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BMJ Open Qual. 2018 Nov 10;7(4):e000417. doi: 10.1136/bmjoq-2018-000417. eCollection 2018.

Interprofessional education model for geriatric falls risk assessment and prevention.

Author information

1
College of Health Professions, The University of Akron, Akron, Ohio, USA.
2
College of Pharmacy, Northeastern Ohio Medical University, Rootstown, Ohio, USA.
3
Department of Pharmacy, Summa Health, Akron, Ohio, USA.
4
School of Health Sciences, Cleveland State University, Cleveland, Ohio, USA.
5
Seniors Institute Research, Summa Health System, Akron, Ohio, USA.
6
Emergency Medicine, Academic and Community Emergency Specialists, Uniontown, Ohio, USA.
7
Senior Health, Summa Health System, Akron, Ohio, USA.
8
Family and Community Medicine, Northeastern Ohio Medical University, Rootstown, Ohio, USA.
9
School of Social Work, Cleveland State University, Cleveland, Ohio, USA.
10
School of Nursing, Cleveland State University, Cleveland, Ohio, USA.
11
School of Counseling, The University of Akron, Akron, Ohio, USA.
12
Planning and Quality Improvement, Direction Home Area Agency on Aging and Disabilities, Akron, Ohio, USA.
13
Department of Statistics, The University of Akron, Akron, Ohio, USA.
14
Summa Health System, Akron, Ohio, USA.
15
Family Medicine, Summa Health System.
16
Emergency Medicine, Summa Health System, Akron, Ohio, United States.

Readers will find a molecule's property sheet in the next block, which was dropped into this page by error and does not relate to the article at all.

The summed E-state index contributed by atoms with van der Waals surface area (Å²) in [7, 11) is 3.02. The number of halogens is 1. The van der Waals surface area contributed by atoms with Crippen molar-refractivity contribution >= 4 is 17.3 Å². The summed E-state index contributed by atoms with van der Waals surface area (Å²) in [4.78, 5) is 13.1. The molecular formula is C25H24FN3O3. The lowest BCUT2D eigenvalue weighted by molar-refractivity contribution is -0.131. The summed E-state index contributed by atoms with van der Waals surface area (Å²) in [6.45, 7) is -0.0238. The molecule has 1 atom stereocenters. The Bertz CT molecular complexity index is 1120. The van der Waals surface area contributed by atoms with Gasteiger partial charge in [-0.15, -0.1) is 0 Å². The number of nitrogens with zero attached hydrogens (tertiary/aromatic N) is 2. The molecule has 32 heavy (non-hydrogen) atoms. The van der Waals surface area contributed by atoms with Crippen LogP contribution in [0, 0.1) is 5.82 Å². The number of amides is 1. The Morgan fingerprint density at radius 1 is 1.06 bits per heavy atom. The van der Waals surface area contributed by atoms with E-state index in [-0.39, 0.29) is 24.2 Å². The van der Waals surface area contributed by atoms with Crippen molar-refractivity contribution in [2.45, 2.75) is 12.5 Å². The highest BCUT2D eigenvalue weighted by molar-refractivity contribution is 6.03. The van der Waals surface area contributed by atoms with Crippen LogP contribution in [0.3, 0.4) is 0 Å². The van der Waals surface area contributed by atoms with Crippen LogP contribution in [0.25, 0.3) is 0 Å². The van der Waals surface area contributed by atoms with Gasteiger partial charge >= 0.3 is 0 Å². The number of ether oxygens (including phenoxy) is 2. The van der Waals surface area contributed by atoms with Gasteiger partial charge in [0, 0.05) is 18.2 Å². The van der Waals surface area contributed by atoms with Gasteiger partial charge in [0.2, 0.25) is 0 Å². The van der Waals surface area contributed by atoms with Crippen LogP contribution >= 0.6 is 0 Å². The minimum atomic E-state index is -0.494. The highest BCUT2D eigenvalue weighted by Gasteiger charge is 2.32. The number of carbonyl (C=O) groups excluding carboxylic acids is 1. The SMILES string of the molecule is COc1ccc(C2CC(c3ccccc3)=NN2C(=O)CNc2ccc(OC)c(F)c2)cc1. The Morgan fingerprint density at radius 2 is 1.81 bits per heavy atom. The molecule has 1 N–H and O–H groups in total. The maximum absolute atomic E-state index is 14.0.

Abstract

Background:

One in three people over the age of 65 fall every year, with 1/3 sustaining at least moderate injury. Falls risk reduction requires an interprofessional health team approach. The literature is lacking in effective models to teach students how to work collaboratively in interprofessional teams for geriatric falls prevention. The purpose of this paper is to describe the development, administration and outcome measures of an education programme to teach principles of interprofessional care for older adults in the context of falls prevention.

Methods:

Students from three academic institutions representing 12 health disciplines took part in the education programme over 18 months (n=237). A mixed method one-group pretest and post-test experimental design was implemented to measure the impact of a multistep education model on progression in interprofessional collaboration competencies and satisfaction.

Results:

Paired t-tests of pre-education to posteducation measures of Interprofessional Socialization and Valuing Scale scores (n=136) demonstrated statistically significant increase in subscales and total scores (p<0.001). Qualitative satisfaction results were strongly positive.

Discussion:

Results of this study indicate that active interprofessional education can result in positive student attitude regarding interprofessional team-based care, and satisfaction with learning. Lessons learnt in a rapid cycle plan-do-study-act approach are shared to guide replication efforts for other educators.

Conclusion:

Effective models to teach falls prevention interventions and interprofessional practice are not yet established. This education model is easily replicable and can be used to teach interprofessional teamwork competency skills in falls and other geriatric syndromes.

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